As I dug up some images from past trips over the last week, I was reminded of the impact that I felt visiting the Gettysburg National Military Park in Pennsylvania about six years ago. More description of this can be found in the Wednesday Wonderment post of this week.
Today, I want to post another image from that visit, which looks up toward the monument on Little Round Top. Actually, two versions of this image, as I’m curious to find out which version you prefer.
Little Round Top is the smaller of two rocky hills south of Gettysburg, Pennsylvania—the companion to the adjacent, taller hill named Big Round Top. It was the site of an unsuccessful assault by Confederate troops against the Union left flank on July 2, 1863, the second day of the Battle of Gettysburg.
Considered by some historians to be the key point in the Union Army’s defensive line that day, Little Round Top was defended successfully by the brigade of Col. Strong Vincent. The 20th Maine Volunteer Infantry Regiment, commanded by Col. Joshua Lawrence Chamberlain and Adj. Maj. Holman S. Melcher, fought the most famous engagement there, culminating in a dramatic downhill bayonet charge that is one of the most well-known actions at Gettysburg and in the American Civil War.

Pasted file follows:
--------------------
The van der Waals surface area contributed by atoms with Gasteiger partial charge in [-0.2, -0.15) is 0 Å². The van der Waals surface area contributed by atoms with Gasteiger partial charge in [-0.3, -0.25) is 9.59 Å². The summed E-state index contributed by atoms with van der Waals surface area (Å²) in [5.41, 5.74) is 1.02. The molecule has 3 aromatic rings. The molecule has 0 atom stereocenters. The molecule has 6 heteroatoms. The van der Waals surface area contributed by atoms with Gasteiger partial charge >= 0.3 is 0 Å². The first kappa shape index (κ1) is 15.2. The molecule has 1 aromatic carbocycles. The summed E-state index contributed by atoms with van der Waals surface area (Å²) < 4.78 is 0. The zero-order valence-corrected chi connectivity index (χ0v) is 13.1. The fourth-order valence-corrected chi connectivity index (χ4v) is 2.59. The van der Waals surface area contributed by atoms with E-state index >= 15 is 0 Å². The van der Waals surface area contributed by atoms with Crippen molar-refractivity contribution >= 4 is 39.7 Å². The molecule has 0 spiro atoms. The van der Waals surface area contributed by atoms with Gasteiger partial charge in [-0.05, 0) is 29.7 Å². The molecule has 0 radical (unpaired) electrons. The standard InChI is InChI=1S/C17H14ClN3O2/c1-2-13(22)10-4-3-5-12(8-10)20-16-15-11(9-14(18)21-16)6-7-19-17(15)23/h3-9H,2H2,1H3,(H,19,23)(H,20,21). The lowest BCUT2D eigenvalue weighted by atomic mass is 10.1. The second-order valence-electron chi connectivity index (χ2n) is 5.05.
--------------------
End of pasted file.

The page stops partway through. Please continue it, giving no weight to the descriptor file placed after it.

Here are the two versions with the viewer on the receiving end of that famed bayonet charge…
Which of these do you prefer? And why?
This image was captured with a Canon EOS 1D Mk III using an EF 24-105mm f/4L lens. This was taken as a series of 5 images and processed in Photomatix Pro by HDRsoft.